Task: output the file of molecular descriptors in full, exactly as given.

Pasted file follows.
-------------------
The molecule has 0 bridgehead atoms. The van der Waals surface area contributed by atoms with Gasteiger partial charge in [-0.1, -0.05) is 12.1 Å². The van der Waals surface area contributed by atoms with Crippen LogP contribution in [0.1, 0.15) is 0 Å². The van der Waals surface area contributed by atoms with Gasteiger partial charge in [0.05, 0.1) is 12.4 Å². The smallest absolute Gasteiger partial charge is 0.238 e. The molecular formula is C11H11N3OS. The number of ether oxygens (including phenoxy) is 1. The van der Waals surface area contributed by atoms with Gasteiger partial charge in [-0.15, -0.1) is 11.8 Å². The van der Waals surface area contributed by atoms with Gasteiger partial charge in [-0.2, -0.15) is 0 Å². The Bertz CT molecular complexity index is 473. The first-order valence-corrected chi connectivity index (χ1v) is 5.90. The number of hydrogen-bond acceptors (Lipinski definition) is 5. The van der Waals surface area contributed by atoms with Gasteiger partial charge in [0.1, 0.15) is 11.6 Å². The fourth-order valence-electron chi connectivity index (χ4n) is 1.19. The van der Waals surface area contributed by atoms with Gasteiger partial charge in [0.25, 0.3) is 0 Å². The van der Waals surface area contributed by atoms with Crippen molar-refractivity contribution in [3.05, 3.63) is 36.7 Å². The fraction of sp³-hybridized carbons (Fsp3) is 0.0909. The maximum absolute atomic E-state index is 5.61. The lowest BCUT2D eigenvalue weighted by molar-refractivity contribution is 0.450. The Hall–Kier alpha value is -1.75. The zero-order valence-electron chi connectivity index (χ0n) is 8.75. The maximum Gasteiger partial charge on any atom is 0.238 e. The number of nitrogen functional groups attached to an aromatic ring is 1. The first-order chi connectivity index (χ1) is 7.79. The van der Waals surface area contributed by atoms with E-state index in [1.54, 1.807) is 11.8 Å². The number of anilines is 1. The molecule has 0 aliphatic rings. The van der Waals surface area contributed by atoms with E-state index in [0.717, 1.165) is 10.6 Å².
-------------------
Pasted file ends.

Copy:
The molecule has 0 bridgehead atoms. The van der Waals surface area contributed by atoms with Gasteiger partial charge in [-0.1, -0.05) is 12.1 Å². The van der Waals surface area contributed by atoms with Crippen LogP contribution in [0.1, 0.15) is 0 Å². The van der Waals surface area contributed by atoms with Gasteiger partial charge in [0.05, 0.1) is 12.4 Å². The smallest absolute Gasteiger partial charge is 0.238 e. The molecular formula is C11H11N3OS. The number of ether oxygens (including phenoxy) is 1. The van der Waals surface area contributed by atoms with Gasteiger partial charge in [-0.15, -0.1) is 11.8 Å². The van der Waals surface area contributed by atoms with Gasteiger partial charge in [-0.2, -0.15) is 0 Å². The Bertz CT molecular complexity index is 473. The first-order valence-corrected chi connectivity index (χ1v) is 5.90. The number of hydrogen-bond acceptors (Lipinski definition) is 5. The van der Waals surface area contributed by atoms with Gasteiger partial charge in [0.1, 0.15) is 11.6 Å². The fourth-order valence-electron chi connectivity index (χ4n) is 1.19. The van der Waals surface area contributed by atoms with Gasteiger partial charge in [0.25, 0.3) is 0 Å². The van der Waals surface area contributed by atoms with Crippen molar-refractivity contribution in [3.05, 3.63) is 36.7 Å². The fraction of sp³-hybridized carbons (Fsp3) is 0.0909. The maximum absolute atomic E-state index is 5.61. The lowest BCUT2D eigenvalue weighted by molar-refractivity contribution is 0.450. The Hall–Kier alpha value is -1.75. The zero-order valence-electron chi connectivity index (χ0n) is 8.75. The maximum Gasteiger partial charge on any atom is 0.238 e. The number of nitrogen functional groups attached to an aromatic ring is 1. The first-order chi connectivity index (χ1) is 7.79. The van der Waals surface area contributed by atoms with E-state index in [1.54, 1.807) is 11.8 Å². The number of anilines is 1. The molecule has 0 aliphatic rings. The van der Waals surface area contributed by atoms with E-state index in [0.717, 1.165) is 10.6 Å².